City Comptroller John Liu Was Not Charged And Denied Any Wrongdoing
Two former associates of a candidate seeking to become the city's first Asian-American mayor were convicted Thursday in a scheme to illegally raise campaign funds.
The defendants were charged amid an undercover FBI investigation of the campaign fundraising for City Comptroller John Liu, a Democrat. A Manhattan jury delivered the verdicts on the first full day of deliberations.
Jurors heard secretly recorded tapes prosecutors said showed Liu's two associates, ex-campaign treasurer Jia "Jenny" Hou and former fundraiser Xing "Oliver" Wu Pan, plotted to cheat the city out of campaign matching funds and then lied about it. Defense lawyers argued there was no proof their clients ever intended to break the fundraising rule.
Liu was never charged and has denied any wrongdoing.
Hou, of Queens, and Pan, of Hudson County, N.J., had pleaded not guilty to conspiracy and attempted wire fraud; Hou also had pleaded not guilty to obstructing justice and making false statements.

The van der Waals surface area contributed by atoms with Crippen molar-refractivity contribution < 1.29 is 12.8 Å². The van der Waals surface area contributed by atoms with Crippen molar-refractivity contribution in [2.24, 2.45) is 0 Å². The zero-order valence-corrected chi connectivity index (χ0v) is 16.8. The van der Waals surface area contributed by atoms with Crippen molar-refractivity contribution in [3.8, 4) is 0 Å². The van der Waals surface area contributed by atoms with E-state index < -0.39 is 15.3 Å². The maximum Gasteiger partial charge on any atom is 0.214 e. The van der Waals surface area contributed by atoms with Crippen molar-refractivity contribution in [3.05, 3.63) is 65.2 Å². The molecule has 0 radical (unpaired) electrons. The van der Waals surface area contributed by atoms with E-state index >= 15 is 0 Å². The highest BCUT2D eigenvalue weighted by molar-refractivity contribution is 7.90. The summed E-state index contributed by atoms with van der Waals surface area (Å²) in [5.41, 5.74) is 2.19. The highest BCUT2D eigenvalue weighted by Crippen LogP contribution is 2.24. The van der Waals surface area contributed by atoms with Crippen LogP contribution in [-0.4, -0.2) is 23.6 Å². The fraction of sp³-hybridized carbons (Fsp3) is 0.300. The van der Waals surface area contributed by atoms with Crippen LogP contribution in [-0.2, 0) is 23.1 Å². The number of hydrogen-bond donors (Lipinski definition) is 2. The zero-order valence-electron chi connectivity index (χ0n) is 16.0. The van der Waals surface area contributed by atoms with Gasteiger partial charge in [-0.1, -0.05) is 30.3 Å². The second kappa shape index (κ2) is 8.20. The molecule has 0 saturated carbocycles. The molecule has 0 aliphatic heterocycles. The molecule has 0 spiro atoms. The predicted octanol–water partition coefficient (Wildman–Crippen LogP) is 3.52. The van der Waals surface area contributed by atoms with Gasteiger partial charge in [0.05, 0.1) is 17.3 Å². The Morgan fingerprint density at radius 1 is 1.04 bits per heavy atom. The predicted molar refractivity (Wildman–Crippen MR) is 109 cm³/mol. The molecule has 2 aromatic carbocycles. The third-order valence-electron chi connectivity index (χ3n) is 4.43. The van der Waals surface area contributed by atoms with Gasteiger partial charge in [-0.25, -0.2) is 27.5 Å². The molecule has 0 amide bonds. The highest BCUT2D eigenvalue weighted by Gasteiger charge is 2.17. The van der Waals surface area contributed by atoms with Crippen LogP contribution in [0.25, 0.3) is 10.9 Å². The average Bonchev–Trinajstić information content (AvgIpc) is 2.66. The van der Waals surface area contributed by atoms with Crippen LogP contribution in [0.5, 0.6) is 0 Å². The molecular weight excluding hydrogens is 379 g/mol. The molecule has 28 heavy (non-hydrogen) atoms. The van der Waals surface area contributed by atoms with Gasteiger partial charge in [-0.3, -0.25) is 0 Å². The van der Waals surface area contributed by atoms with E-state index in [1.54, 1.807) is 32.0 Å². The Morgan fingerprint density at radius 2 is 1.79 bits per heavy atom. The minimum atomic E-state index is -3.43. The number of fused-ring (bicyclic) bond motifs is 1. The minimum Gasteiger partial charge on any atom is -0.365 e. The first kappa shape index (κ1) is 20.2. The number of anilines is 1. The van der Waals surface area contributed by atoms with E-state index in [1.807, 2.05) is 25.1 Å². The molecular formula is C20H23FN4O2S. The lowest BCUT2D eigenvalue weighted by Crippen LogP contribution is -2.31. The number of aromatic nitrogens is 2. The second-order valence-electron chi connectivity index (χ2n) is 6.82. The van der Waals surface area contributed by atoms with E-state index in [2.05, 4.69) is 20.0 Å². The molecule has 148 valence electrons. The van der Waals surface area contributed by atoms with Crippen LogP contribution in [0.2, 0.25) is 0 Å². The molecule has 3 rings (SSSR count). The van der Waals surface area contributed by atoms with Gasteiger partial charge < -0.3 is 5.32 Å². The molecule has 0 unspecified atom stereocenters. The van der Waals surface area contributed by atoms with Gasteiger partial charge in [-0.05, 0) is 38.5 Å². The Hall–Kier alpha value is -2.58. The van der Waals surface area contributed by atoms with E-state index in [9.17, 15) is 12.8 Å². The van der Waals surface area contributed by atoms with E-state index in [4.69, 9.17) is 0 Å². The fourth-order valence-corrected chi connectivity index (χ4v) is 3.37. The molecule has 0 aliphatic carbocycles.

Prosecutors alleged the pair plotted to circumvent a $4,950 contribution limit by using straw donors, people recruited to funnel other people's money, so they could boost the Democrat's campaign account.
Prosecutors said Hou and Pan met a man named Richard Kong who portrayed himself as a wealthy donor willing to go along with a scheme to skirt campaign finance rules.
In a sting, Kong, who was a federal agent, contacted Pan, saying he wanted to make a $16,000 donation. Hou and Pan were accused of arranging for 20 people to make donations of $800 each, contributions that would have fraudulently qualified Liu for matching funds, according to the charges filed by prosecutors.
"As the jury found, Jia Hou and Oliver Pan stuck a knife into the heart of New York City's campaign finance law by violating the prohibition against illegal campaign contributions, all to corruptly advantage the campaign of a candidate for city-wide office," U.S. Attorney Preet Bharara said in a statement.
Defense lawyers, however, insisted their clients, who showed no reaction to the verdict, had done nothing wrong.
"Our client is not guilty of any crime," Hou attorney Gerald Lefcourt said outside court.
He added that Hou got caught in the middle of an "excessive quest for John Liu" by the government.
Pan attorney Irwin Rochman said his client "had no significant role in the campaign."